Strap on your mask and snorkel or tank for the Great Barrier Reef’s biggest event of the year – the beautiful and mysterious mass coral spawning.
What is coral spawning?
In simple terms, coral spawning is the reef having sex. Coral polyps simultaneously release egg and sperm bundles that they’ve spent months growing into the ocean for external fertilisation. This happens in a mass event annually often affectionately named the world’s largest orgasm on the world’s largest organism.
It’s literally just an eruption that lasts for 20 minutes to a half an hour, where the whole Great Barrier Reef just has sex, with coral polyps releasing. Clams go. Sea cucumbers go. Starfish go. Everything just goes. It’s literally a mass orgy. It’s the biggest sexual event on the planet. It’s an amazing thing to go snorkelling or diving in.
During this time the Great Barrier Reef is transformed into an underwater spectacle resembling the inside of a snowglobe. The spawn then produces a pinky-brown ‘slick’ on the surface where eventually, some sperm will meet a compatible egg and produce a larvae that takes about ten days to fully mature. It will swim around anywhere from two weeks to nearly two months until it finds somewhere to settle metamorphosising into a coral polyp and beginning its journey building a coral colony by replicating itself..
When does it happen?
The estimated 2023 coral spawning dates are between Friday 3rd November- Sunday 5th November.
Experts are able to predict probable times of coral spawning but there still remains an air of mystery around when it occurs. It only happens at night and once the water temperature is above 26ºC for the whole month prior and the seas are calmer. What actually triggers the event still remains unknown and tell-tale signs won’t reveal themselves until 20-30mins before it occurs.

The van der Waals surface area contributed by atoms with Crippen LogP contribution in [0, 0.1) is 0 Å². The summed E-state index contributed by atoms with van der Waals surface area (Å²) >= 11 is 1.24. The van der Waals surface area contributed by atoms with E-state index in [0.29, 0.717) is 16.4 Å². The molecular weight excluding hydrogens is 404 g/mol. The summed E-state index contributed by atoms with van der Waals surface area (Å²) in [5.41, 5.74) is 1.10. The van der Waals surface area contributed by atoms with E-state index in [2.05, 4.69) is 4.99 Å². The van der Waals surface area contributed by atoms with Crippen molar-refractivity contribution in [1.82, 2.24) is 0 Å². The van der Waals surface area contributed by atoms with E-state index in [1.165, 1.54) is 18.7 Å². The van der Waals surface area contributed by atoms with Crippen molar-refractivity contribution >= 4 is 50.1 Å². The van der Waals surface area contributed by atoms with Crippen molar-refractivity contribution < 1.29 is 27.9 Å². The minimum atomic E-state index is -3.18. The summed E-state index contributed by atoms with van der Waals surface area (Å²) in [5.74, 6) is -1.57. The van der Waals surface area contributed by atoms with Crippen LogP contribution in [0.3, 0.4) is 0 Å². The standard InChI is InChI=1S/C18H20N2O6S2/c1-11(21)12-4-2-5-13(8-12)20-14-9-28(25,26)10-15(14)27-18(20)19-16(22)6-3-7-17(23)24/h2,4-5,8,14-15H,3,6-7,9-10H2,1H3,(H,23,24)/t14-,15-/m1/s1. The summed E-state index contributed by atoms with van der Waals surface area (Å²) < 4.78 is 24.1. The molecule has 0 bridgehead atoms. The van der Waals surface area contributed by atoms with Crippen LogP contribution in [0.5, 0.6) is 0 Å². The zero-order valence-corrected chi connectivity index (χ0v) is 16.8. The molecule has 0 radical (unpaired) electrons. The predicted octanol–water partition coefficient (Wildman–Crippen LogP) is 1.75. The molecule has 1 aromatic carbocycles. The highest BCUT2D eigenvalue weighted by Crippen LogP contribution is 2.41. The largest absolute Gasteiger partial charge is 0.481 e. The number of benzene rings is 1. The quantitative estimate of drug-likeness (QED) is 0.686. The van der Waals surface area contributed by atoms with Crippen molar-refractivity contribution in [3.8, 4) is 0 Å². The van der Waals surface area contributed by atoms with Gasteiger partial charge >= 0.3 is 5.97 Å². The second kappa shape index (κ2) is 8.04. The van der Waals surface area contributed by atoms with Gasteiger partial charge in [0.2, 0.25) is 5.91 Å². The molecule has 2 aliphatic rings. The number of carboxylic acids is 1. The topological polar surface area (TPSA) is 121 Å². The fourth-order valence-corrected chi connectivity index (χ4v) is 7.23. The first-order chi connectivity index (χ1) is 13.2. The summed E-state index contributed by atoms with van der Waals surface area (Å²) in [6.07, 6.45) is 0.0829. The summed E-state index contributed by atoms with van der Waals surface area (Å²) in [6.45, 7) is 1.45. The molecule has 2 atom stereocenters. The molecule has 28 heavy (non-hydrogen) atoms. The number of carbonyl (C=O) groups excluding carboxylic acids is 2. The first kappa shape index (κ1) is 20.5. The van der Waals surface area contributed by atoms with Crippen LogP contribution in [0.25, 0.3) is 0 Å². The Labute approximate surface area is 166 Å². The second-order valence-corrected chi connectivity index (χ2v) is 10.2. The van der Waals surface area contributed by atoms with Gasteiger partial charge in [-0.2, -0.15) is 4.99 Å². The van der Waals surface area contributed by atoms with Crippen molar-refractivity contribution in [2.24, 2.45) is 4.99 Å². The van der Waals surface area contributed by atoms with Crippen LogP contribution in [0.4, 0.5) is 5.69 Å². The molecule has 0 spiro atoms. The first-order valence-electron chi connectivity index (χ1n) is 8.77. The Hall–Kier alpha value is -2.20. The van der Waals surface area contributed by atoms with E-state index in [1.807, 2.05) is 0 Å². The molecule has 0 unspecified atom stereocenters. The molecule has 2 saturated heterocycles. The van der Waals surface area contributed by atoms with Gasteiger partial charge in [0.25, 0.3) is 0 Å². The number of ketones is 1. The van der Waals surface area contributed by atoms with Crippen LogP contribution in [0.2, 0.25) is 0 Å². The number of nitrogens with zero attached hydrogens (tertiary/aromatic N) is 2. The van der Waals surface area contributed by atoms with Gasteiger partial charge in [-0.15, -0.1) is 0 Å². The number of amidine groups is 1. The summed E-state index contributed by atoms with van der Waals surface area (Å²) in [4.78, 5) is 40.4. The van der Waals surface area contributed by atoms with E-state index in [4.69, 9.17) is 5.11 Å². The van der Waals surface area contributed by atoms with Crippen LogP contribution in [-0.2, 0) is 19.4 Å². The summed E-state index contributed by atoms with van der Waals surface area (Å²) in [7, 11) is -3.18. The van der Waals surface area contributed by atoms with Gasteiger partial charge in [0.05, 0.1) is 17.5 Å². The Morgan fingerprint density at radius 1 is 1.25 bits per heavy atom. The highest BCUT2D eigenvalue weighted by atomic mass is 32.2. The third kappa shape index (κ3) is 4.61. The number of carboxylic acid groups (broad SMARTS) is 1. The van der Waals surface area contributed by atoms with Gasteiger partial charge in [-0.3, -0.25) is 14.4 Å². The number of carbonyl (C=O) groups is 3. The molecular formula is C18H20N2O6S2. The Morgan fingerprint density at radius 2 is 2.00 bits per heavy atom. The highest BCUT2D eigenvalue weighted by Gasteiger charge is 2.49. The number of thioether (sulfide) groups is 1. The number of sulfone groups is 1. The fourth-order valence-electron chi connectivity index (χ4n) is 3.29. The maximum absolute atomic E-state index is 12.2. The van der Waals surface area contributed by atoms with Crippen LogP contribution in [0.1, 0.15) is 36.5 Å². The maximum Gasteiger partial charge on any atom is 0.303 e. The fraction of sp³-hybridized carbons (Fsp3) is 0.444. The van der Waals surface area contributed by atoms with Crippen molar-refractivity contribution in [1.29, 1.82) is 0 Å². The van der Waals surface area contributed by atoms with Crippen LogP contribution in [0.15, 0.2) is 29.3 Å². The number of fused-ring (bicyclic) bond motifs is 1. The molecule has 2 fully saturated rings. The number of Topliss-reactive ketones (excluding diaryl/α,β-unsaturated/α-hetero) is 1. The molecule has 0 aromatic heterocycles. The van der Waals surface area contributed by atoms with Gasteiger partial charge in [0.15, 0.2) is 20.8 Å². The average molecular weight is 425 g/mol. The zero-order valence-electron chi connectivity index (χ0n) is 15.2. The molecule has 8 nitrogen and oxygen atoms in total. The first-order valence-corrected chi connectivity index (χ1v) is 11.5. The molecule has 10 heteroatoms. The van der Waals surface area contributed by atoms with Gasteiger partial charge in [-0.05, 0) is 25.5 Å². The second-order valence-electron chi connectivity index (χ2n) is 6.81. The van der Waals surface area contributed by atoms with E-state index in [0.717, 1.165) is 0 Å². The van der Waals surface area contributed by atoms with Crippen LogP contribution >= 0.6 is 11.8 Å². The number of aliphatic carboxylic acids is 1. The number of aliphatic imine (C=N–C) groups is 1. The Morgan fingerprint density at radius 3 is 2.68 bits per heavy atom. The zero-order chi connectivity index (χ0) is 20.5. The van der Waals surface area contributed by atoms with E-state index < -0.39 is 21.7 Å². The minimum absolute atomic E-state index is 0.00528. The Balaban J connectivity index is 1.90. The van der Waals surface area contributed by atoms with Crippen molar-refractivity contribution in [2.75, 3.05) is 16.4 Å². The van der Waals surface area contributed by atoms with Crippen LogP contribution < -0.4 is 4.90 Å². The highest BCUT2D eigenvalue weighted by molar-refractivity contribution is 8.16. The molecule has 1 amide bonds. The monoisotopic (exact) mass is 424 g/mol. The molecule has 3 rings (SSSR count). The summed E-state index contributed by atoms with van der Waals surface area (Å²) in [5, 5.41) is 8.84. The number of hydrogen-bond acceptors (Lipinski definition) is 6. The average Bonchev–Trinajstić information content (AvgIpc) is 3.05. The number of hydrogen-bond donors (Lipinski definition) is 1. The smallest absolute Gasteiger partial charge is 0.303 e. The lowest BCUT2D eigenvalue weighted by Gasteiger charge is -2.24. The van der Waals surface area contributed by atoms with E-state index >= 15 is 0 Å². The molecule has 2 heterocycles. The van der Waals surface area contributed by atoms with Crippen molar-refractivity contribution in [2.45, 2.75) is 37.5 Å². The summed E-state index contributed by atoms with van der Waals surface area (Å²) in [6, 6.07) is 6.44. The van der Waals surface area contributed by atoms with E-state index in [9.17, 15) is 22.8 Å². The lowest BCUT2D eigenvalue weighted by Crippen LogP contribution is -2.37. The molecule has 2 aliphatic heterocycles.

The time of year depends on the reef location. Reefs off Cairns and Port Douglas generally begin spawning several nights after the full moon in October or November and it’s usually just one or two nights that it explodes, however, it may occur over different nights in late spring or early summer. Coral spawning off the islands or inshore reefs can happen a month or so earlier. It only happens at night once most plankton feeders are sleeping to give the eggs a greater chance at survival.
It is anticipated that the corals on the outer reefs off Cairns will spawn on a least one night between November 3 and 5 in 2023. Scientists think there may be a split spawn this year as the water temperatures have levelled off after being warm over winter. The second spawning could happen between December 2 and 4. Some inshore reefs spawned early in October, with a slick of spawn spotted from the air near the Frankland Islands on the morning of October 4.
What happens if I miss it?
While any natural events are never a guarantee don’t let that dishearten you. The Great Barrier Reef transforms itself from day to night and is a completely different beast after the sun sets. Spend your time discovering the creatures that like to stay hidden during the day – and remember; you are diving or snorkelling the Great Barrier Reef at night, that in itself is a pretty special experience and an opportunity not many people have the chance to experience.
Liveaboards operate over the predicted dates however these are not dedicated coral spawning trips. Plans can vary depending on weather and time, so if you are interested in a liveaboard experience enquire directly with the company for their plans around the annual event.
Ways to experience
Divers Den,Pro Dive Cairns and Tusa are offering dedicated coral spawning trips this year
Divers Den – 3rd November, 2nd & 3rd December
Liveaboards operate over the predicted dates however these are not dedicated coral spawning trips. Plans can vary depending on weather and time, so if you are interested in a live aboard experience enquire directly with the company for their plans around the annual event.
Share your experience
It’s important to share the good news stories that surround the reef to drive people to make positive changes to help the precious marine park. If you’re one of those fortunate enough to witness this year’s spawning, make sure to share your experience by: